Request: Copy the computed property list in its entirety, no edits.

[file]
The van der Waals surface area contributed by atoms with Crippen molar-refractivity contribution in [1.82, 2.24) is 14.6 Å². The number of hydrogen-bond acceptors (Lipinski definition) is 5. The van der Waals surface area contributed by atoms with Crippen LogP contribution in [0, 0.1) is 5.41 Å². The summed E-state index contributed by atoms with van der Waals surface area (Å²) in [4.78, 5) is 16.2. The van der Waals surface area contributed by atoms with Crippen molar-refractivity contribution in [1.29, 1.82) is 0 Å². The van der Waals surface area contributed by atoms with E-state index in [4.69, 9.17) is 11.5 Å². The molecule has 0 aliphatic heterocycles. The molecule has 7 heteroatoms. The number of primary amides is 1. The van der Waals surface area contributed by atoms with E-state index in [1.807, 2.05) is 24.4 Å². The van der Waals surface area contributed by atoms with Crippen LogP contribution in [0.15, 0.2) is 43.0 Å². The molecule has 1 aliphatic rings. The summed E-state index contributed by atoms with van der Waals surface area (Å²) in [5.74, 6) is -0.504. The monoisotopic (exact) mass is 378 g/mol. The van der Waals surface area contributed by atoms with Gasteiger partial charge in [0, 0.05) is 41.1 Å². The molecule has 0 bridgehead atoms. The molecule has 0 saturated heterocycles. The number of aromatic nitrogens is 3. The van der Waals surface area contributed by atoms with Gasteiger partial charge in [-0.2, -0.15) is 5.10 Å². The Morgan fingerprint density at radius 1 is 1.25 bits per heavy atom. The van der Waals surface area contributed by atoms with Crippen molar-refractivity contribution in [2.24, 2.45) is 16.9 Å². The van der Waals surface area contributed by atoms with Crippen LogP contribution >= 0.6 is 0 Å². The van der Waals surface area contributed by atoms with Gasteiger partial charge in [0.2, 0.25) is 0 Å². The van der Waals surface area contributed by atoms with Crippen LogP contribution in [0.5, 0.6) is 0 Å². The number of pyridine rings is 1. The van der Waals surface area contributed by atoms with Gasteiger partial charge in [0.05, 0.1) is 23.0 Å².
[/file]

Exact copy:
The van der Waals surface area contributed by atoms with Crippen molar-refractivity contribution in [1.82, 2.24) is 14.6 Å². The number of hydrogen-bond acceptors (Lipinski definition) is 5. The van der Waals surface area contributed by atoms with Crippen LogP contribution in [0, 0.1) is 5.41 Å². The summed E-state index contributed by atoms with van der Waals surface area (Å²) in [4.78, 5) is 16.2. The van der Waals surface area contributed by atoms with Crippen molar-refractivity contribution in [1.29, 1.82) is 0 Å². The van der Waals surface area contributed by atoms with E-state index in [4.69, 9.17) is 11.5 Å². The molecule has 0 aliphatic heterocycles. The molecule has 7 heteroatoms. The number of primary amides is 1. The van der Waals surface area contributed by atoms with E-state index in [1.807, 2.05) is 24.4 Å². The van der Waals surface area contributed by atoms with Crippen LogP contribution in [0.15, 0.2) is 43.0 Å². The molecule has 1 aliphatic rings. The summed E-state index contributed by atoms with van der Waals surface area (Å²) in [5.74, 6) is -0.504. The monoisotopic (exact) mass is 378 g/mol. The van der Waals surface area contributed by atoms with Gasteiger partial charge in [0, 0.05) is 41.1 Å². The molecule has 0 bridgehead atoms. The molecule has 0 saturated heterocycles. The number of aromatic nitrogens is 3. The van der Waals surface area contributed by atoms with Gasteiger partial charge in [-0.2, -0.15) is 5.10 Å². The Morgan fingerprint density at radius 1 is 1.25 bits per heavy atom. The van der Waals surface area contributed by atoms with Crippen molar-refractivity contribution in [2.24, 2.45) is 16.9 Å². The van der Waals surface area contributed by atoms with Crippen LogP contribution >= 0.6 is 0 Å². The van der Waals surface area contributed by atoms with Gasteiger partial charge in [0.2, 0.25) is 0 Å². The van der Waals surface area contributed by atoms with Crippen LogP contribution in [0.5, 0.6) is 0 Å². The number of pyridine rings is 1. The van der Waals surface area contributed by atoms with Gasteiger partial charge in [0.05, 0.1) is 23.0 Å².